Over a span of two weeks, police officers in King County fatally shot four people, including a pregnant mother who was killed in her home with her children nearby.
That was in October.
During a two-week period in June, four people were fatally shot by police in Auburn, Burien, Kent and Seattle, a cluster that also included a mother killed in her home with her children nearby.
Community furor arose in the wake of the June 18 death of Charleena Lyles — a 30-year-old black woman with a history of mental illness and who relatives said was pregnant. In the days after Lyles’ death, Seattle saw protests, vigils and a community meeting that drew hundreds. Many, including City Councilmember Kshama Sawant, have expressed concern that the shooting will not be properly investigated by Seattle police.
Those events, coupled with deadly police shootings of people of color in other states, has contributed to a perception that such shootings are on the rise.
But a Seattle Times analysis of nearly 12 years of data, compiled from death records and police and news reports, shows that year-over-year, the numbers have remained fairly constant. In recent years, the number of people killed by police in King County reached a high of 10 in 2009 and a low of three in both 2012 and 2015, the Times data show.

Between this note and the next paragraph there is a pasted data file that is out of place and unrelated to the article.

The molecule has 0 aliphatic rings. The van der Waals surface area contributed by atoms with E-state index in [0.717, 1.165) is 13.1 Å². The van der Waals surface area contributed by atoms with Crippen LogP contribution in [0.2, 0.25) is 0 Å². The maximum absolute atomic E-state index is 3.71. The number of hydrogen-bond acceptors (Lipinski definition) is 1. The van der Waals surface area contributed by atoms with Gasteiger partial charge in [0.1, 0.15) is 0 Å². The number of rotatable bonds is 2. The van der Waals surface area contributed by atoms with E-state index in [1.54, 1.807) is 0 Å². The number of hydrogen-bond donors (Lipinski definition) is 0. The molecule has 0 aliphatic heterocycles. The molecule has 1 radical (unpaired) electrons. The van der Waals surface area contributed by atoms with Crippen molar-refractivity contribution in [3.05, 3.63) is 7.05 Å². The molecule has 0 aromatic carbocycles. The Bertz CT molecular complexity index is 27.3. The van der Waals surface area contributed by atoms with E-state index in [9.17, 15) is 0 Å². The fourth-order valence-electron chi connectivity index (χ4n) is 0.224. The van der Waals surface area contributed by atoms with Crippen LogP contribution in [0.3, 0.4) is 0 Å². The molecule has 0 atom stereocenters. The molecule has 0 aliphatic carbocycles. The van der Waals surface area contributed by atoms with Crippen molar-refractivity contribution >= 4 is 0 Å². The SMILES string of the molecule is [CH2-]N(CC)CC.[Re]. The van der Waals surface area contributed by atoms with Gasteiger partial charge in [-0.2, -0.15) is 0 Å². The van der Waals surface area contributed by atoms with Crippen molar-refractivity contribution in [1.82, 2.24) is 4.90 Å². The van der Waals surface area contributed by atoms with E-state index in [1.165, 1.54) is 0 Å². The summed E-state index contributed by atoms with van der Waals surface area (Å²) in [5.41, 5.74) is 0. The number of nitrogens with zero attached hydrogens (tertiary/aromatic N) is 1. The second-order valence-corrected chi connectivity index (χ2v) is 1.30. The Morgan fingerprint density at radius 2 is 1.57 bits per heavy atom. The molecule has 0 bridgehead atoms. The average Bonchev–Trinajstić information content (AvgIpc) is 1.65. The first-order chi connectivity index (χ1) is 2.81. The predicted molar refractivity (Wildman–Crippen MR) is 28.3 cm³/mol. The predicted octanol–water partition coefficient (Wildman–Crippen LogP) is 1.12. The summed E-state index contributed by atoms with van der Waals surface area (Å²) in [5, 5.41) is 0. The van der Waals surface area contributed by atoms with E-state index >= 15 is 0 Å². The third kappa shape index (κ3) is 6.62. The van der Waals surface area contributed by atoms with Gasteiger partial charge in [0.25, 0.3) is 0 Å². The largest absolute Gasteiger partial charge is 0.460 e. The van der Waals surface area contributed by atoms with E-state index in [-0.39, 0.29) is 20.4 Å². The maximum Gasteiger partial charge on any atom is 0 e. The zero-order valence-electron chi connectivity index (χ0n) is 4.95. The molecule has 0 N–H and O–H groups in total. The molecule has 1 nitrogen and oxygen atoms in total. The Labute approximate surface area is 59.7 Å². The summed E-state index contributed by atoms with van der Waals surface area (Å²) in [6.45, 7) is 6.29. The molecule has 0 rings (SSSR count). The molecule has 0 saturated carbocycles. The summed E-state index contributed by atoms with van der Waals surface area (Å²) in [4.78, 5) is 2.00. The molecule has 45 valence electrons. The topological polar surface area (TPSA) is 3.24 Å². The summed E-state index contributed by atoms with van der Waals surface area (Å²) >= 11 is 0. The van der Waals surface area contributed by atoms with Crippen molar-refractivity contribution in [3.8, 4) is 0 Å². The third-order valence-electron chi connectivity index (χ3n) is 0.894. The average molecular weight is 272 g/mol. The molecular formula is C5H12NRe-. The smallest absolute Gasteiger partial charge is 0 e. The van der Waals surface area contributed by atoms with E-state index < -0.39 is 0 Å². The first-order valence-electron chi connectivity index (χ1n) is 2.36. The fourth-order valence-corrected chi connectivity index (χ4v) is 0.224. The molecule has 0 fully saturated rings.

And while people of color, particularly blacks, are disproportionately represented among the casualties based on population, there have been years when no minorities were killed. That happened in 2011, when all nine men shot dead by police were white, and again in 2015, when three white men were killed. In 2014, all but one of the nine men killed by police were white, according to the Times data.
In the past year and a half, however, most of those killed by police in King County were people of color.
In 2016, three of the eight people fatally shot by police across King County were white, while the others were black, Asian, Native American and Hispanic.
So far this year, none of the seven people killed by police officers in King County has been white.
The vast majority of those killed by police in King County have been armed — usually with guns and knives — or have been in situations where police say a vehicle could be used as a weapon, the Times data show.
The deadly police shootings, particularly of people of color, have prompted the launch of a proposed statewide initiative that would require more mental-health and de-escalation training for law-enforcement officers and make it easier to prosecute them when misuse of deadly force is alleged.
Washington law says an officer can’t be convicted of a crime if he or she acted in good faith and without malice, or what the law calls “evil intent,” when using deadly force — a standard that makes it nearly impossible for prosecutors to pursue charges in such cases.
“We’re talking low numbers here to begin with … Four don’t really constitute a pattern. I would attribute it to chance that they happened like that,” Matt Hickman, an associate criminology professor at Seattle University who studies police use-of-force issues, said of the June fatalities.